Wednesday, February 13, 2013

David Leonard visits TB Studio

13 Feb 2013: We are lucky to get an annual visit from David Leonard (of Leonard Design) who is a globe trotting architect master planner with projects in China, Spain, South America, Malaysia, Mauritius, Italy, Kenya and of course some in the UK. We got him at just the right moment to coincide with our students doing a master planning exercise on the Elephant and Castle site. 
Above and Below: the 'Bluesky Dreamers' group show David their site study and take him through analysis of some volumetric permutations for the site. The other groups followed with similar ideas for organising volumes on the site. 

David had to leave at lunchtime, but we remembered to get a group photo. It's been a good morning, but we continued long into the afternoon with more presentations on the History of London, Social Spaces in Tall Buildings, and Bioclimatic/Passive/ Active strategies for tall buildings.

Friday, February 8, 2013

High rise lectures by Phil

8 Feb 2013: We are having a series of lectures on Fridays (during second semester) , shared by the Masters and Diploma students. 

Tuesday, February 5, 2013

More pictures from London Site visit

4 Feb 2013: We are grateful to Grace Susanto for uploading some of her London January Field Trip photos to Facebook.

Here's another view of the beautiful structure that is part of the Producing Architecture exhibition at the Building Centre, curated by Prof Michael Stacey of our department. 
We visit this London model every year, as it gives the students a broad idea of how London is laid out. The model stretches far enough in each direction to show all significant sites and buildings that we are ever likely to see on a field trip. 
Above Left is the Strata Tower that is just next to our site in the Elephant and Castle.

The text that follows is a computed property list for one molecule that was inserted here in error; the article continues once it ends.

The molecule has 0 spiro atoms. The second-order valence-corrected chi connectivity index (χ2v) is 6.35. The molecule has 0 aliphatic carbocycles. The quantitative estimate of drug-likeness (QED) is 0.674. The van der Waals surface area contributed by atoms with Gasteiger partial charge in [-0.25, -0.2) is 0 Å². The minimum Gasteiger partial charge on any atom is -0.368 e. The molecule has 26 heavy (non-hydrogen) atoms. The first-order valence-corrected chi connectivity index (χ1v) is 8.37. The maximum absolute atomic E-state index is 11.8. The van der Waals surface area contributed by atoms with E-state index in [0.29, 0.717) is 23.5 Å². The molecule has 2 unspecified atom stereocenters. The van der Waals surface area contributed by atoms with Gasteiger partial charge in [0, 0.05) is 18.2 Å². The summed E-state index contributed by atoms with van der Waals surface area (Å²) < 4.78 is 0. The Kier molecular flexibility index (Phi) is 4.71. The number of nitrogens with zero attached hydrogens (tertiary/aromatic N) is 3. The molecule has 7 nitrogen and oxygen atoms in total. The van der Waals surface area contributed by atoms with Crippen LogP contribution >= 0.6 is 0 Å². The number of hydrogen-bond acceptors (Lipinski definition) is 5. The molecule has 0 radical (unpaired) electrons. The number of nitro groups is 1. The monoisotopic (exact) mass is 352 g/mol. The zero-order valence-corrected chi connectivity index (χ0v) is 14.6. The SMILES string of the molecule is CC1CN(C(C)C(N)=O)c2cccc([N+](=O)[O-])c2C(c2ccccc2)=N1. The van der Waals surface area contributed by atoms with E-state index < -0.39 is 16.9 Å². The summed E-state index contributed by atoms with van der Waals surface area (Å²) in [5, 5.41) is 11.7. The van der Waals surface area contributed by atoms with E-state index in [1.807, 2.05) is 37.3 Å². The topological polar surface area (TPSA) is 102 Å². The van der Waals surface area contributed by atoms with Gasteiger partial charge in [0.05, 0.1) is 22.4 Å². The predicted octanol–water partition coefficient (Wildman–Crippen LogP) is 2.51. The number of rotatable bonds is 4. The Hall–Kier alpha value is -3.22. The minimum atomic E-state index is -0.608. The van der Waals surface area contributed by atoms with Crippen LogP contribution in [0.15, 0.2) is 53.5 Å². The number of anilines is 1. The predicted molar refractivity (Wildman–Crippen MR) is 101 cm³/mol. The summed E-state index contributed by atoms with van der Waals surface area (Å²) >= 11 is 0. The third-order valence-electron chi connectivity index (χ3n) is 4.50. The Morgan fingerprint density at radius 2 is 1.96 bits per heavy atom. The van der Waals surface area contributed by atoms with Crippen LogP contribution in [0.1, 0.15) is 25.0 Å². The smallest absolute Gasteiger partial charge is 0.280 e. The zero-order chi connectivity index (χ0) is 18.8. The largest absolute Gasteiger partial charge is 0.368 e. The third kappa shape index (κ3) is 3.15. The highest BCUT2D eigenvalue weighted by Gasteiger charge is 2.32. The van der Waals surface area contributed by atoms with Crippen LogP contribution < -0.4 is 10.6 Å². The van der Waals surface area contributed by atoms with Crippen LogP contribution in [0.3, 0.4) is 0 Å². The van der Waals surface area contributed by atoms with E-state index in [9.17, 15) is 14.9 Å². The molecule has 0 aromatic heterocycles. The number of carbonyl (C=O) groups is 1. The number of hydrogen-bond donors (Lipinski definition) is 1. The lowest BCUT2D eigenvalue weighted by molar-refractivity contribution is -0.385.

Above Right is the London Shard by Renzo Piano workshop. It was not open on the day of our visit, but is open in February onwards for £25 a visit!
Left is Moor House on Moorgate. Interesting building with the curved facade facing south. 
Exchange house (SOM) bridges 75 metres across the railway lines of Liverpool St station. 

Above Left is the Broadgate Tower (SOM) that represents the northern-most end of the high rise district of City of London.
Above Right is the Heron tower (KPF), showing part of the south facade. Most of this facade is elevators and stairs, and most of it has a PV covering, as the students on the Left are just examining. As there is a site to the south of the Heron that has a 35 story tower under construction, do not expect much from this PV wall in the future.
The Megastructural bracing on the Heron Tower is necessary because it doesnt have a conventional solid core, so the facade is also the structure. Looking up the PV south facade of the Heron Tower. 
The other half of the students on the field trip are looking at Long Span Structures, so they diverted off to look at the Excel centre, O2 dome and the Thames Barrier.